How six Garstang butterflies helped make conservation dream come true
Six butterflies from a Lancashire mossland have played a key role in restoring the Manchester argus butterfly to its Mancunian homelands.
The six pregnant butterflies were collected from a surviving population of the rare butterfly at Winmarleigh Moss at Garstang last summer.
Also known as the large heath, the butterfly making its home on boggy peat habitats. But in the Victorian era much of Greater Manchester’s peatland was drained or had peat extracted causing the butterfly to disappear from the area.
A few pockets of damaged, but salvageable, peatland ecosystems remained, and the Lancashire Wildlife Trust, Natural England and other organisations in the Great Manchester Wetlands partnership have undertaken years of habitat restoration work to bring those peatlands back to their former glory.
The super six butterflies from Winmarleigh were taken to Chester Zoo where they laid their eggs in a special breeding enclosure. These hatched into caterpillars and then their pupae were transported to a secret release site on one of Manchester’s restored peatlands. They recently hatched out - more than a century after the last Manchester argus flew over the Manchester peatlands.
The project saw Lancashire Wildlife Trust and Greater Manchester Wetlands project working together.
Heather Prince, part of a team of four specialist invertebrate keepers at Chester Zoo, said :“Breeding and rearing butterflies in an incredibly delicate process that requires a fine balance of conditions at each part of their lifecycle. Countless hours have been spent inside our specialised breeding centre nurturing the tiny eggs, rearing the larvae and caring for their host plants as well as monitoring their final pupation period.”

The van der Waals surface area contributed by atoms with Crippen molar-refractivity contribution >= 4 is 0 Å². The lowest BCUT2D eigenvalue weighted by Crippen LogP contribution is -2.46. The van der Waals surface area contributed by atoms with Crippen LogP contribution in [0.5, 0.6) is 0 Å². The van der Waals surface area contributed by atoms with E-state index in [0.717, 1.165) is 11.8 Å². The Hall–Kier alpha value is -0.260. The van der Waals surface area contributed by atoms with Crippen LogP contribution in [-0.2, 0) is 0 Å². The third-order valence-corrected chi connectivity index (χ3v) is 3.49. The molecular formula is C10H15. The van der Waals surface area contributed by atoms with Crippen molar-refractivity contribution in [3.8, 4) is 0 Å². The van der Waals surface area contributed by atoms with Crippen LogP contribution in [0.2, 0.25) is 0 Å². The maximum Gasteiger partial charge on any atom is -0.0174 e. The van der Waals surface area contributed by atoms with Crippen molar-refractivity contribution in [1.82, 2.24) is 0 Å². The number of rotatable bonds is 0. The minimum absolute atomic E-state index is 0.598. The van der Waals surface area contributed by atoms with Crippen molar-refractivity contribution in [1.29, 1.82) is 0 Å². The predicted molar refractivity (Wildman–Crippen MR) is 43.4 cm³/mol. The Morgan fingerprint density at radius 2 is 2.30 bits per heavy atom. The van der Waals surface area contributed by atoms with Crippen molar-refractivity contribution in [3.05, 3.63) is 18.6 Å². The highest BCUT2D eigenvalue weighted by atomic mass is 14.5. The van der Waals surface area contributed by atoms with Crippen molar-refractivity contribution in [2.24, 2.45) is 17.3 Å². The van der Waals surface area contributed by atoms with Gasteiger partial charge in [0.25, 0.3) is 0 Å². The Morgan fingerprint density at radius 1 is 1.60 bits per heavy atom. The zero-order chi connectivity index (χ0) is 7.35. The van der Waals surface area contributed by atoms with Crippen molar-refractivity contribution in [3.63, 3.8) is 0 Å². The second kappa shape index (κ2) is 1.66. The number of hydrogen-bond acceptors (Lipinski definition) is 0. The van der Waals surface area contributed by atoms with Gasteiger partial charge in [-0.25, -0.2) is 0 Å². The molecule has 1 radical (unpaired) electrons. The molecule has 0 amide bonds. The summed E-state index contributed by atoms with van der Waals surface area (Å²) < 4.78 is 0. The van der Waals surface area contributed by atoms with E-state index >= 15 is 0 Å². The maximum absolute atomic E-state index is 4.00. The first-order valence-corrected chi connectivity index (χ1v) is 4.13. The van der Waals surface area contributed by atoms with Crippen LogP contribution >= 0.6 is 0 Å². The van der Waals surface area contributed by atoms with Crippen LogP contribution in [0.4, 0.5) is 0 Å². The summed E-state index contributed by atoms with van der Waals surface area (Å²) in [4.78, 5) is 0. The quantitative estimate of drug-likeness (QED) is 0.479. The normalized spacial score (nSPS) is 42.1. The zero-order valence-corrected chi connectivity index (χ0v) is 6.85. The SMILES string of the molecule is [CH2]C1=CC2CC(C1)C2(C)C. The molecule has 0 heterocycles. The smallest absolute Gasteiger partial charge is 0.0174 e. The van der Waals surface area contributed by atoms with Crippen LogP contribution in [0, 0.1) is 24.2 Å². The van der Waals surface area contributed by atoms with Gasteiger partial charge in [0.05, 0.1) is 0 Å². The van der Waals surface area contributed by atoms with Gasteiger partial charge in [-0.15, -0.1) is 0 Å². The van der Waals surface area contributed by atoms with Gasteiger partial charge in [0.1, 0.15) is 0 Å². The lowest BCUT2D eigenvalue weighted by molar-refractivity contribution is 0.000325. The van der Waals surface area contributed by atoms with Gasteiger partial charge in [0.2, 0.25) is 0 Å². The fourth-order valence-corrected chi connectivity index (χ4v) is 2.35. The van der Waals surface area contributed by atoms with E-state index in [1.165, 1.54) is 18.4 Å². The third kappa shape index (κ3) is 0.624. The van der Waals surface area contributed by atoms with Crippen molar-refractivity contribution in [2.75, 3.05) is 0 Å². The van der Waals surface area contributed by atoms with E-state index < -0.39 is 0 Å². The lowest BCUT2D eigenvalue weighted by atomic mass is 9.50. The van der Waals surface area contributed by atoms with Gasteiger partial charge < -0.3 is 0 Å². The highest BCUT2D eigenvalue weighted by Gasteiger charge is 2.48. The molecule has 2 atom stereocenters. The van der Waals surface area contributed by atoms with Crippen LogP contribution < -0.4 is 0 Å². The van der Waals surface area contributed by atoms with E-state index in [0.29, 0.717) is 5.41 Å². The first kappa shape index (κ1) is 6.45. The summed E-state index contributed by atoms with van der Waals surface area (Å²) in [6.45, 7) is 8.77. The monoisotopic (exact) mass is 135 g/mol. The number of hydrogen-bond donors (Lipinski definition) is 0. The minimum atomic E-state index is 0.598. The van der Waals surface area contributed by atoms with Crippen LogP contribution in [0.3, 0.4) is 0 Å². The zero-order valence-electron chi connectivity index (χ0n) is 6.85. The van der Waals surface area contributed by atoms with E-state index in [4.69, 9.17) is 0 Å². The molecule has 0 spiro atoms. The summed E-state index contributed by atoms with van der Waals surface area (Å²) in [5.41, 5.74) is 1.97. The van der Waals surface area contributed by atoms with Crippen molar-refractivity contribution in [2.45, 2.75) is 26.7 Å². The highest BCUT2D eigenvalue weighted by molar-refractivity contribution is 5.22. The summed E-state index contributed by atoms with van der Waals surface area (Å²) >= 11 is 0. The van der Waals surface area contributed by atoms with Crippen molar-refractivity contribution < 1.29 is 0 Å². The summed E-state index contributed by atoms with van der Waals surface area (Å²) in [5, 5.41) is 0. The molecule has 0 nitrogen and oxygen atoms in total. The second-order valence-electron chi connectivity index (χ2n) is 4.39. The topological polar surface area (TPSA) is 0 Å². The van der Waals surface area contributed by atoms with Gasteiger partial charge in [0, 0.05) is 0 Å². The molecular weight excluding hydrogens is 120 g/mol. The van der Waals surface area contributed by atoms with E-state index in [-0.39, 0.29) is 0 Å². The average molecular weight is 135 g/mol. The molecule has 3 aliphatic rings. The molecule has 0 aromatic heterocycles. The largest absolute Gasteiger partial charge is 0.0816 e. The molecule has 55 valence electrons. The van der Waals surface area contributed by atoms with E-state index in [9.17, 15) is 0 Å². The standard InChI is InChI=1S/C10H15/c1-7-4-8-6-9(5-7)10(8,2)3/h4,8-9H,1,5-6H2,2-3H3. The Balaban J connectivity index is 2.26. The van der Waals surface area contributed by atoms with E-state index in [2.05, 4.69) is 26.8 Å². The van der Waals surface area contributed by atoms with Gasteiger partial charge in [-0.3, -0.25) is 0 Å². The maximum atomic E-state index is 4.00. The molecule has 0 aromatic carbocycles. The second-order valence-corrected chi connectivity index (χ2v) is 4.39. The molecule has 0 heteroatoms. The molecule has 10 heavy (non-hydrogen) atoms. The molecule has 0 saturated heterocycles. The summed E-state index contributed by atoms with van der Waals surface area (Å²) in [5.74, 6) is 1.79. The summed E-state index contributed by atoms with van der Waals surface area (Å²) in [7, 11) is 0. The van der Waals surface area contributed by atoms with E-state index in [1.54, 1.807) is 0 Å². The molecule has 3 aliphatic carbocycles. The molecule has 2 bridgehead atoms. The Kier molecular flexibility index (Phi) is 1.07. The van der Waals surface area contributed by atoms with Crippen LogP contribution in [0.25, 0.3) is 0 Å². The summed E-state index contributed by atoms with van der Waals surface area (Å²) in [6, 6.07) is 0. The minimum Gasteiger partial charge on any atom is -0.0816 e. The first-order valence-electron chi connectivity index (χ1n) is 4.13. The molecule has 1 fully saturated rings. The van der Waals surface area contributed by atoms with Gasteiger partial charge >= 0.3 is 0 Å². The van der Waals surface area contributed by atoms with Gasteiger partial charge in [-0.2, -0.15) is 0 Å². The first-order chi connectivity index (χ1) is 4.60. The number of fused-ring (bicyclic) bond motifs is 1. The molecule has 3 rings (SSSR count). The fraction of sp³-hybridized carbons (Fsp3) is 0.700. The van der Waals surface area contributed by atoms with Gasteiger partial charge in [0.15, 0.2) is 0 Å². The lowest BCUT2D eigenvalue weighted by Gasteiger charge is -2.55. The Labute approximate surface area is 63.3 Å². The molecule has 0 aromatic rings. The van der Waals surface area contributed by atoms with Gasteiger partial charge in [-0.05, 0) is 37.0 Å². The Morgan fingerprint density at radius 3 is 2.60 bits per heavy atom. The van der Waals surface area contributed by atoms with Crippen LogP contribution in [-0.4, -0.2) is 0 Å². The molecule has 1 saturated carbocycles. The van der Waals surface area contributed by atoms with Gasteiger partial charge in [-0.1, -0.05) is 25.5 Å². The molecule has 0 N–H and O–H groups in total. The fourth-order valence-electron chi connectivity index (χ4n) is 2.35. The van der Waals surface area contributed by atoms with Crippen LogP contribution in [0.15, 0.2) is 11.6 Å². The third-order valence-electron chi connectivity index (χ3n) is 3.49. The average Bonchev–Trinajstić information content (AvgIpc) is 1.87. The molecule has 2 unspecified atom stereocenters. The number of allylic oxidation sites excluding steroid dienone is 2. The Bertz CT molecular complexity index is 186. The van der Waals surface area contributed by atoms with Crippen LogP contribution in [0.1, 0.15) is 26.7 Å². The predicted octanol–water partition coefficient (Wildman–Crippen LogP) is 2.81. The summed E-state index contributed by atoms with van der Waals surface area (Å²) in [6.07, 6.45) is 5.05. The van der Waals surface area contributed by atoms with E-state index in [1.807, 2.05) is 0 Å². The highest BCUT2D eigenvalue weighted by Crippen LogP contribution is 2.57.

Alan Wright, Lancashire Wildlife Trust Campaigns Manager, was delighted to see some of the first butterflies emerging. He said: “Being out on the peatland for the reintroduction has been so exciting. I was lucky enough to see seven Manchester argus released over one lunchtime and that was just an amazing and quite emotional moment, but, later in the day, emotions were ramped up even higher when a butterfly emerged from its pupae while we were there.”
“This project has been planned for many years and for it to all come together in such a spectacularly successful fashion is a great credit to all our team and all our partners on the Great Manchester Wetlands Partnership. Some of them have not been here this week but they will get the same buzz when we move to other areas for future releases.
"These beautiful butterflies have not flown on this peatland for 150 years. They were here when Victoria was on the throne, but we lost them due to development and land management. They are a perfect example as to why we must tread lightly on the earth."
* For more information see: www.lancswt.org.uk/species-reintroduction and www.lancswt.org.uk/our-work/projects/peatland-restoration